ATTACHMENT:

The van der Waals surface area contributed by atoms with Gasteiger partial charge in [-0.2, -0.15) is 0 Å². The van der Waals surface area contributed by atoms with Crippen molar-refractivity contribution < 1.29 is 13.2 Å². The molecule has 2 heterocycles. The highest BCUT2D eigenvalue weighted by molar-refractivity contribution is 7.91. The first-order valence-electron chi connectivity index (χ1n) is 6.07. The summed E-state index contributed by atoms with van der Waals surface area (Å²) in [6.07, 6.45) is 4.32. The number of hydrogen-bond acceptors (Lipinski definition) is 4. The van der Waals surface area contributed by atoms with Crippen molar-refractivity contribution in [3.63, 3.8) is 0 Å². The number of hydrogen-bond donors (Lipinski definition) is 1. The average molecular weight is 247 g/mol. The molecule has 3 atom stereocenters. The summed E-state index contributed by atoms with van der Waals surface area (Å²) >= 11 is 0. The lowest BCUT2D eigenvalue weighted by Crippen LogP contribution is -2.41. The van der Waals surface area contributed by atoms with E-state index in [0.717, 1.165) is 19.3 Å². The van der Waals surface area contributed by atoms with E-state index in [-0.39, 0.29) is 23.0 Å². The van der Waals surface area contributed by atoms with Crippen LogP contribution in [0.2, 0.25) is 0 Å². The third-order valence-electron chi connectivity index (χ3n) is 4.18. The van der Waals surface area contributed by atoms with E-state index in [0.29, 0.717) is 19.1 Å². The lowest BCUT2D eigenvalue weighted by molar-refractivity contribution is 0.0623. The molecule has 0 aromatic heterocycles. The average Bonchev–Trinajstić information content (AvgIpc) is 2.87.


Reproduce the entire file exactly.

The van der Waals surface area contributed by atoms with Gasteiger partial charge in [-0.2, -0.15) is 0 Å². The van der Waals surface area contributed by atoms with Crippen molar-refractivity contribution < 1.29 is 13.2 Å². The molecule has 2 heterocycles. The highest BCUT2D eigenvalue weighted by molar-refractivity contribution is 7.91. The first-order valence-electron chi connectivity index (χ1n) is 6.07. The summed E-state index contributed by atoms with van der Waals surface area (Å²) in [6.07, 6.45) is 4.32. The number of hydrogen-bond acceptors (Lipinski definition) is 4. The van der Waals surface area contributed by atoms with Crippen molar-refractivity contribution in [3.63, 3.8) is 0 Å². The number of hydrogen-bond donors (Lipinski definition) is 1. The average molecular weight is 247 g/mol. The molecule has 3 atom stereocenters. The summed E-state index contributed by atoms with van der Waals surface area (Å²) >= 11 is 0. The lowest BCUT2D eigenvalue weighted by Crippen LogP contribution is -2.41. The van der Waals surface area contributed by atoms with E-state index in [0.717, 1.165) is 19.3 Å². The van der Waals surface area contributed by atoms with E-state index in [-0.39, 0.29) is 23.0 Å². The van der Waals surface area contributed by atoms with Crippen LogP contribution in [0.2, 0.25) is 0 Å². The third-order valence-electron chi connectivity index (χ3n) is 4.18. The van der Waals surface area contributed by atoms with E-state index in [0.29, 0.717) is 19.1 Å². The lowest BCUT2D eigenvalue weighted by molar-refractivity contribution is 0.0623. The molecule has 0 aromatic heterocycles. The average Bonchev–Trinajstić information content (AvgIpc) is 2.87.